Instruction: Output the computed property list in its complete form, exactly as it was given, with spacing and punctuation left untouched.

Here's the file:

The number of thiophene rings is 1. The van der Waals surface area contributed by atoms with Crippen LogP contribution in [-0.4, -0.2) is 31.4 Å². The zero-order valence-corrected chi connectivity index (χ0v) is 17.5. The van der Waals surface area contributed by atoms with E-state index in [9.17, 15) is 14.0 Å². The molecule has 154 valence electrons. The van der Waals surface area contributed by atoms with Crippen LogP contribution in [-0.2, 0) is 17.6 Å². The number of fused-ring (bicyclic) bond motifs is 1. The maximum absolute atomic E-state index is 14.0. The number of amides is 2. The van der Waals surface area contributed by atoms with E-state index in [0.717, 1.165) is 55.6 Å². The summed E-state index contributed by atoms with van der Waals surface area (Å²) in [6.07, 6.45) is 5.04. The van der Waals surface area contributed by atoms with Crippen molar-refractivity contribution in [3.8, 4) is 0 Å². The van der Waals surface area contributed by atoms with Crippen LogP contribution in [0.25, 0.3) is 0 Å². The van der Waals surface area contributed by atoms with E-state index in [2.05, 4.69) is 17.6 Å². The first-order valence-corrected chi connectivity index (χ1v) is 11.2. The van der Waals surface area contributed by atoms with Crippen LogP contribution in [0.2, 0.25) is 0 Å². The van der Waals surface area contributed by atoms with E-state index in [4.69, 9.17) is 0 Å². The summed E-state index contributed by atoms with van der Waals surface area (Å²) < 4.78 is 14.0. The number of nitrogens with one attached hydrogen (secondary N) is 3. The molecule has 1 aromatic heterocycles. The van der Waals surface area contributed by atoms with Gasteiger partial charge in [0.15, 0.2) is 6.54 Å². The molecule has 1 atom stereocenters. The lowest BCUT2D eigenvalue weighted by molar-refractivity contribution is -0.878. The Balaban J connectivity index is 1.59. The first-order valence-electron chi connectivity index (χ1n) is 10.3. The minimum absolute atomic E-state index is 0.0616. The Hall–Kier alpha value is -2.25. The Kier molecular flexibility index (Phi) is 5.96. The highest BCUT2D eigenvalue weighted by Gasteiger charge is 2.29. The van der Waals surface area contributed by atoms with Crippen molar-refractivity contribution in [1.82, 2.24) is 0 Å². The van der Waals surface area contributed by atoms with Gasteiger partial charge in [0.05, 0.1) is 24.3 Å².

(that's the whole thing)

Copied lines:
The number of thiophene rings is 1. The van der Waals surface area contributed by atoms with Crippen LogP contribution in [-0.4, -0.2) is 31.4 Å². The zero-order valence-corrected chi connectivity index (χ0v) is 17.5. The van der Waals surface area contributed by atoms with E-state index in [9.17, 15) is 14.0 Å². The molecule has 154 valence electrons. The van der Waals surface area contributed by atoms with Crippen LogP contribution in [-0.2, 0) is 17.6 Å². The number of fused-ring (bicyclic) bond motifs is 1. The maximum absolute atomic E-state index is 14.0. The number of amides is 2. The van der Waals surface area contributed by atoms with E-state index in [0.717, 1.165) is 55.6 Å². The summed E-state index contributed by atoms with van der Waals surface area (Å²) in [6.07, 6.45) is 5.04. The van der Waals surface area contributed by atoms with Crippen molar-refractivity contribution in [3.8, 4) is 0 Å². The van der Waals surface area contributed by atoms with Crippen LogP contribution in [0.25, 0.3) is 0 Å². The van der Waals surface area contributed by atoms with E-state index in [2.05, 4.69) is 17.6 Å². The first-order valence-corrected chi connectivity index (χ1v) is 11.2. The van der Waals surface area contributed by atoms with Crippen LogP contribution in [0.2, 0.25) is 0 Å². The van der Waals surface area contributed by atoms with E-state index in [4.69, 9.17) is 0 Å². The summed E-state index contributed by atoms with van der Waals surface area (Å²) < 4.78 is 14.0. The number of nitrogens with one attached hydrogen (secondary N) is 3. The molecule has 1 aromatic heterocycles. The van der Waals surface area contributed by atoms with Gasteiger partial charge in [0.15, 0.2) is 6.54 Å². The molecule has 1 atom stereocenters. The lowest BCUT2D eigenvalue weighted by molar-refractivity contribution is -0.878. The Balaban J connectivity index is 1.59. The first-order valence-electron chi connectivity index (χ1n) is 10.3. The minimum absolute atomic E-state index is 0.0616. The Hall–Kier alpha value is -2.25. The Kier molecular flexibility index (Phi) is 5.96. The highest BCUT2D eigenvalue weighted by Gasteiger charge is 2.29. The van der Waals surface area contributed by atoms with Crippen molar-refractivity contribution in [1.82, 2.24) is 0 Å². The van der Waals surface area contributed by atoms with Gasteiger partial charge in [0.05, 0.1) is 24.3 Å².